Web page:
Hotel Africana, Kampala, Uganda.
From November 24-26, 2014, Ugandans from across the country and the Diaspora will convene in Kampala for the first ever National Consultation on Free and Fair Elections. The National Consultation will be attended by over 1,000 citizens and leaders representing the various segments of our society including political parties and organizations, religious institutions, business and traders’ associations, the labour movement, the NGO fraternity, professional associations, academia, women, youth and other citizens grouped in organized formations.
The goal of the National Consultation is to provide ourselves an opportunity for us to deliberate on a wide range of constitutional and electoral reforms needed to strengthen our Nation’s electoral system, strengthen the rule of law and constitutionalism in our country. That we have had major challenges in organizing credible regular, free and fair elections is now a widely accepted fact. That elections have remained a flashpoint for instability, conflict and human rights abuses is not in contention. The National Consultation is our single most important opportunity to challenge ourselves, overcome the past gridlock and unlock our potential to determine our future and destiny where elections become part of a solution rather than a source of conflict or misunderstanding.
The National Consultation is a culmination of a widely consultative and inclusive process that has gone one over the last 5 years. The work that brings us up to this point includes that done under the Citizens’ Manifesto process, the Free and Fair Elections Campaign, the Interparty Political Organization for Dialogue, to mention but a few.
Over the last 2 months, we have convened 14 Regional Forums on Free and Fair Elections. All in all, over 3,000 political, religious, civic and other leaders participated in these Forums from Karamoja to West Nile, to Bunyoro, Kigezi and Teso. In these Regional Forums, we witnessed a rare moment when Ugandans: men, women and the youth put aside their political, religious, professional and other affiliations to engage in a conversation about the future of our country. It is this spirit of love for country beyond our personal affiliations that we hope to bring into the National Consultation.
The Regional Forumshave witnessed an emerging consensus on major constitutional and electoral reform issues. Across the country, participants in these Forums debated and reached consensus on critical reform issues that have previously seemed impossible until now. These include, among others:
• The need to ensure that our political parties have internal democracy for them to act the building blocks for our democracy.
• The importance of ensuring that the Electoral Commission and other constitutional commissions should be constituted through a competitive recruitment process that emphasizes meritocracy and impartiality in doing business.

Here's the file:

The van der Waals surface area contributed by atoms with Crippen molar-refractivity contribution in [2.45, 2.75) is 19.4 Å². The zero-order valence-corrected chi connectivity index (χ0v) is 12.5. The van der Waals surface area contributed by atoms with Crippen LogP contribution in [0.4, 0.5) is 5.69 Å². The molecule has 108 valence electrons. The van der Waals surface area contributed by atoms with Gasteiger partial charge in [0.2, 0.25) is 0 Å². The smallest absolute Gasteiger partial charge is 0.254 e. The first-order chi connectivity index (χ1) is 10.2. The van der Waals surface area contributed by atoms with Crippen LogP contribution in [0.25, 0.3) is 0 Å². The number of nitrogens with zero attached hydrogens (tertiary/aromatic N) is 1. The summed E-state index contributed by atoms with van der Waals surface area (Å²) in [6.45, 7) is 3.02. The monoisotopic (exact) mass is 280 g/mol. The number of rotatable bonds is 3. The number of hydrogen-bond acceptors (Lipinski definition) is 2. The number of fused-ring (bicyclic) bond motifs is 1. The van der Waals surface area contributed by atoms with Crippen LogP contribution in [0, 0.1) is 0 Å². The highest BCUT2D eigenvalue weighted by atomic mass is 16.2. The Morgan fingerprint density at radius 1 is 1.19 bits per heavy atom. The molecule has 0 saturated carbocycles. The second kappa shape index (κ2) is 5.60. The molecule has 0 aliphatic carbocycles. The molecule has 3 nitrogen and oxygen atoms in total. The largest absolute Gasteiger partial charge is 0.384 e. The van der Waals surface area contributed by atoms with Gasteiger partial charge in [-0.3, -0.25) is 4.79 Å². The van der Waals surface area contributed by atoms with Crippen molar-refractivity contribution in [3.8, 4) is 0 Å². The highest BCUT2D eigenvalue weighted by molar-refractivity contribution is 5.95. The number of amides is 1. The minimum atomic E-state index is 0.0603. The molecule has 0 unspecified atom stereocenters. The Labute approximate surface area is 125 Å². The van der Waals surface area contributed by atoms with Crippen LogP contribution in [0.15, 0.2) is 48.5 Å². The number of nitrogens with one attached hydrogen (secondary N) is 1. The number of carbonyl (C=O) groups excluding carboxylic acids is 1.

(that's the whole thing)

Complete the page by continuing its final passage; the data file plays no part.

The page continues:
• The need to ensure effective redistribution of power among the agencies of state and building a strong system of checks, balances and accountability.
• The role of the military in our politics and the need to keep armed forces out of processes that are inherently partisan. .
• The importance of a credible and transparent Voters’ Register that is permanently displayed and available to interested citizens.
• The need to adopt rules that prevent the misuse and/or misappropriation of (public) funds in our elections and other important political processes.
These and many other issues will be debated over the three days of the National Consultation to develop and agree on a package of reforms. The main outcome of the National Consultation is therefore the Citizens Compact on Free and Fair Elections, which will contain this agreement. This Compact will be presented to Parliament for enactment into legislation. We also intend to undertake countrywide mobilization of citizens to support the reform programme that will be contained in the compact.
As Conveners, we believe that after the famous Lancaster Conference of 1961 and the Moshi Conference, this is the most important citizens’ gathering of our times as we look to work together in shaping the future of our country. While the Lancaster and the Moshi Conferences took place outside our country, the National Consultation on Free and Fair Elections is taking place on home ground, which is a manifestation of the progress, however marginal, that we have made as a country.
We approach the organization of this National Consultation with humility and a strong belief that it is “WE THE PEOPLE” that have the duty to create the foundations for sustainable peace, democracy and economic prosperity. We therefore call upon Government, political parties, public sector and private institutions, the civil society and all citizens to support the convening of the National Consultation and ensure its successful outcomes. We are unyielding in our commitment to ensure that the National Consultation is an inclusive process where all voices can be heard. We therefore thank all those who have in one way or another contributed to the convening process.
For God and My Country!